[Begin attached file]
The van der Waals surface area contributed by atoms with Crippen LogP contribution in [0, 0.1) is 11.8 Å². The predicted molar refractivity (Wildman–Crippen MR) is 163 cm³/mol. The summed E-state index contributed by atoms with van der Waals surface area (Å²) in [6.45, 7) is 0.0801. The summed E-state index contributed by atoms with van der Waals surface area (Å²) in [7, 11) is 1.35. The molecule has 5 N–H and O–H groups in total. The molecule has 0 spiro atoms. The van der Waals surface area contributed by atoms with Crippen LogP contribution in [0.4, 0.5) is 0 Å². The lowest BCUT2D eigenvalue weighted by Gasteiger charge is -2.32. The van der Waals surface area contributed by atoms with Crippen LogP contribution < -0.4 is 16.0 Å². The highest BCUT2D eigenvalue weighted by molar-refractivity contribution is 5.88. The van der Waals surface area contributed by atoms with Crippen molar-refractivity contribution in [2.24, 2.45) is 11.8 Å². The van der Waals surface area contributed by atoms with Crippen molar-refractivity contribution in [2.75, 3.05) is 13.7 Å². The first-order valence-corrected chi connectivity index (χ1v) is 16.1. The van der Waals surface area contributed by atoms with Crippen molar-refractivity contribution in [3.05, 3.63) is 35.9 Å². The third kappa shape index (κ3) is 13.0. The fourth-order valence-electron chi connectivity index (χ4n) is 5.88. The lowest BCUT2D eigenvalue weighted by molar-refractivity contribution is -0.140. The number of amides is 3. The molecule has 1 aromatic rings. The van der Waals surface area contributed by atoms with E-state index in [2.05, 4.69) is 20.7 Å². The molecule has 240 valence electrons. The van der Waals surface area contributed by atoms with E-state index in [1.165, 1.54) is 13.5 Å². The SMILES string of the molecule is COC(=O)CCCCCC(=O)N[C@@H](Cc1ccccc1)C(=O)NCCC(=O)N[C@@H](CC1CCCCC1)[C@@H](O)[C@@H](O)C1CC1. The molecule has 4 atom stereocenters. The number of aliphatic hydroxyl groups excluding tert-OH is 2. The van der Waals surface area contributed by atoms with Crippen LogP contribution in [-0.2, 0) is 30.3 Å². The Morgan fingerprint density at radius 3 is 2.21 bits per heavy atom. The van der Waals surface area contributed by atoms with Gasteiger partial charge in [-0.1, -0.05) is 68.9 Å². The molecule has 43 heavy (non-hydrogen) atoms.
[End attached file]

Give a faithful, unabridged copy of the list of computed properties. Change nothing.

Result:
The van der Waals surface area contributed by atoms with Crippen LogP contribution in [0, 0.1) is 11.8 Å². The predicted molar refractivity (Wildman–Crippen MR) is 163 cm³/mol. The summed E-state index contributed by atoms with van der Waals surface area (Å²) in [6.45, 7) is 0.0801. The summed E-state index contributed by atoms with van der Waals surface area (Å²) in [7, 11) is 1.35. The molecule has 5 N–H and O–H groups in total. The molecule has 0 spiro atoms. The van der Waals surface area contributed by atoms with Crippen LogP contribution in [0.4, 0.5) is 0 Å². The lowest BCUT2D eigenvalue weighted by Gasteiger charge is -2.32. The van der Waals surface area contributed by atoms with Crippen LogP contribution < -0.4 is 16.0 Å². The highest BCUT2D eigenvalue weighted by molar-refractivity contribution is 5.88. The van der Waals surface area contributed by atoms with Crippen molar-refractivity contribution in [2.24, 2.45) is 11.8 Å². The van der Waals surface area contributed by atoms with Crippen molar-refractivity contribution in [2.75, 3.05) is 13.7 Å². The first-order valence-corrected chi connectivity index (χ1v) is 16.1. The van der Waals surface area contributed by atoms with Crippen molar-refractivity contribution in [3.05, 3.63) is 35.9 Å². The third kappa shape index (κ3) is 13.0. The fourth-order valence-electron chi connectivity index (χ4n) is 5.88. The lowest BCUT2D eigenvalue weighted by molar-refractivity contribution is -0.140. The number of amides is 3. The molecule has 1 aromatic rings. The van der Waals surface area contributed by atoms with E-state index in [2.05, 4.69) is 20.7 Å². The molecule has 240 valence electrons. The van der Waals surface area contributed by atoms with E-state index in [1.165, 1.54) is 13.5 Å². The SMILES string of the molecule is COC(=O)CCCCCC(=O)N[C@@H](Cc1ccccc1)C(=O)NCCC(=O)N[C@@H](CC1CCCCC1)[C@@H](O)[C@@H](O)C1CC1. The molecule has 4 atom stereocenters. The number of aliphatic hydroxyl groups excluding tert-OH is 2. The van der Waals surface area contributed by atoms with Crippen LogP contribution in [-0.2, 0) is 30.3 Å². The Morgan fingerprint density at radius 3 is 2.21 bits per heavy atom. The van der Waals surface area contributed by atoms with Gasteiger partial charge in [-0.1, -0.05) is 68.9 Å². The molecule has 43 heavy (non-hydrogen) atoms.